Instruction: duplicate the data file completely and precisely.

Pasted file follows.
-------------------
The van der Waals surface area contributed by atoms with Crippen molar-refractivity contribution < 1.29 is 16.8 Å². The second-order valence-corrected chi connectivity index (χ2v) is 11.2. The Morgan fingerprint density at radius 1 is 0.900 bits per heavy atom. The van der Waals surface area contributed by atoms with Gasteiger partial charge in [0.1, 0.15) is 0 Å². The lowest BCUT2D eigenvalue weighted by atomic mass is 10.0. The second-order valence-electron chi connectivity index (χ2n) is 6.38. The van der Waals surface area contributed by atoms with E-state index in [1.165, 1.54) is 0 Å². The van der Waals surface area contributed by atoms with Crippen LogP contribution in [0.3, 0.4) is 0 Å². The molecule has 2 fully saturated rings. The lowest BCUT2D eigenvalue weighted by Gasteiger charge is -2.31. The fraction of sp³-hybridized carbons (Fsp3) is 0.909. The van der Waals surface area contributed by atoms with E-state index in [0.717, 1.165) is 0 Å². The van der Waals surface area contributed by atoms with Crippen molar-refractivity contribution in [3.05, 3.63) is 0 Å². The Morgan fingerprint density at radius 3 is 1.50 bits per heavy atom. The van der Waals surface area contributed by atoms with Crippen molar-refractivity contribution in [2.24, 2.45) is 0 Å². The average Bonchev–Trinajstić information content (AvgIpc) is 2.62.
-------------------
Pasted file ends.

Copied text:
The van der Waals surface area contributed by atoms with Crippen molar-refractivity contribution < 1.29 is 16.8 Å². The second-order valence-corrected chi connectivity index (χ2v) is 11.2. The Morgan fingerprint density at radius 1 is 0.900 bits per heavy atom. The van der Waals surface area contributed by atoms with Gasteiger partial charge in [0.1, 0.15) is 0 Å². The lowest BCUT2D eigenvalue weighted by atomic mass is 10.0. The second-order valence-electron chi connectivity index (χ2n) is 6.38. The van der Waals surface area contributed by atoms with E-state index in [1.165, 1.54) is 0 Å². The van der Waals surface area contributed by atoms with Crippen LogP contribution in [0.3, 0.4) is 0 Å². The molecule has 2 fully saturated rings. The lowest BCUT2D eigenvalue weighted by Gasteiger charge is -2.31. The fraction of sp³-hybridized carbons (Fsp3) is 0.909. The van der Waals surface area contributed by atoms with E-state index in [0.717, 1.165) is 0 Å². The van der Waals surface area contributed by atoms with Crippen molar-refractivity contribution in [3.05, 3.63) is 0 Å². The Morgan fingerprint density at radius 3 is 1.50 bits per heavy atom. The van der Waals surface area contributed by atoms with Crippen molar-refractivity contribution in [2.24, 2.45) is 0 Å². The average Bonchev–Trinajstić information content (AvgIpc) is 2.62.